Internet HIV prevention efforts prove successful
|A man visits a website that provides information about HIV transmission and prevention. — VNS Photo Doan Tung
by Gia Loc
HCM CITY (VNS)— Le Son of HCM City openly admits that he has been using smartphone applications to contact other men for friendship.
"Smartphone applications such as Jacks, Grindr, Boyahoy and Hornet can help me seek men who have sex with men (known as MSM) within a radius of 10 kilometres," Son said in a recent interview.
Son was chosen by the HCM City's AIDS Prevention Committee to head an online HIV intervention group for MSM to provide knowledge about HIV transmission and prevention.
He said it had been difficult to persuade the men to take HIV tests because of fears about discrimination and a lack of privacy.
Apart from smartphone applications, Son has also used online dating sites or chatrooms where MSM congregate to spread the word about the importance of HIV tests.
"Smartphone applications and the internet are the best tools to engage MSM in the city's HIV prevention programme," Son said.
Nguyen Thi Hue, head of the AIDS Prevention Committee's Harm Reduction Division, said the use of an internet-based outreach was based on the findings of surveys of 20 internet forums and chatrooms for MSM seeking dating partners.
Dr Donn J. Colby, senior technical advisor for the Centre for Applied Research on Men and Health in HCM City, said 99 per cent of MSM in the city use the internet for many purposes, including seeking information for HIV prevention and care, based on research conducted at the centre.
"MSM are a small subgroup of the population so we cannot reach them on TV or with billboards on the street," he said.
"We have to go where MSM are, and at this time it appears they are on the internet," he said, adding that there was not one location where even one per cent of MSM could be found at any given time.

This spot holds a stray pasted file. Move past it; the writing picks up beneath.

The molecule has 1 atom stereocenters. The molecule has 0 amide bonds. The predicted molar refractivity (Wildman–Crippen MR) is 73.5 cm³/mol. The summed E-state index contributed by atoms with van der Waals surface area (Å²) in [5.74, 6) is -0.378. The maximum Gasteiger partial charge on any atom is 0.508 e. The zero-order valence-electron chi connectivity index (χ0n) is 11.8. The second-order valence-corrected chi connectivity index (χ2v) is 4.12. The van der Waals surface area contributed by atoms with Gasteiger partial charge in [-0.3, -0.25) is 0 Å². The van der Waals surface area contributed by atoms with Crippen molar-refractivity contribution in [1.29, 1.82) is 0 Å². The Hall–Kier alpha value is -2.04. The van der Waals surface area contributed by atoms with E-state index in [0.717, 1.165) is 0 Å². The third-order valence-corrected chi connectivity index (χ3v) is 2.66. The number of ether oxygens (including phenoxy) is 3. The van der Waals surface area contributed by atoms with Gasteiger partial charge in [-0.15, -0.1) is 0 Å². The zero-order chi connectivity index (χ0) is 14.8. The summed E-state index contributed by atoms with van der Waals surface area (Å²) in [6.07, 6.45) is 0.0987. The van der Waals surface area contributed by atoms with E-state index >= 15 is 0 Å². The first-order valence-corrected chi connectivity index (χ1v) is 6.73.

From July 2012 to June 2013, Hue said that internet-based outreach contacted 5,481 men, with only 507 of them willing to seek HIV counselling and testing services. Forty-one of them tested positive for HIV.
The centre's target is to reach more and more MSM and increase the number of MSM using voluntary HIV tests in order to detect HIV early and provide treatment.
An internet-based approach saves costs as well, Hue said, adding that only VND215 million (US$10,240) was allocated for internet outreach, while the division had spent VND3.2 billion ($152,380) for traditional outreach programmes.
"These positive results have encouraged us to continue an internet-based outreach, and we will increasingly use apps," Hue said.
The division's report shows that HIV prevalence among MSM in HCM City was about 15 per cent annually between 2011 and 2013, rising from 5.4 per cent in 2006.
According to the findings of a cross-sectional survey conducted by Colby, published in the Journal of Acquired Immune Deficiency Syndromes in 2003, the mean number of sexual partners for MSM was 3.3 in one month.
Only 32 per cent of 219 surveyed MSM used condoms when having sex and only 50 per cent had knowledge of HIV transmission and prevention, the survey findings showed. — VNS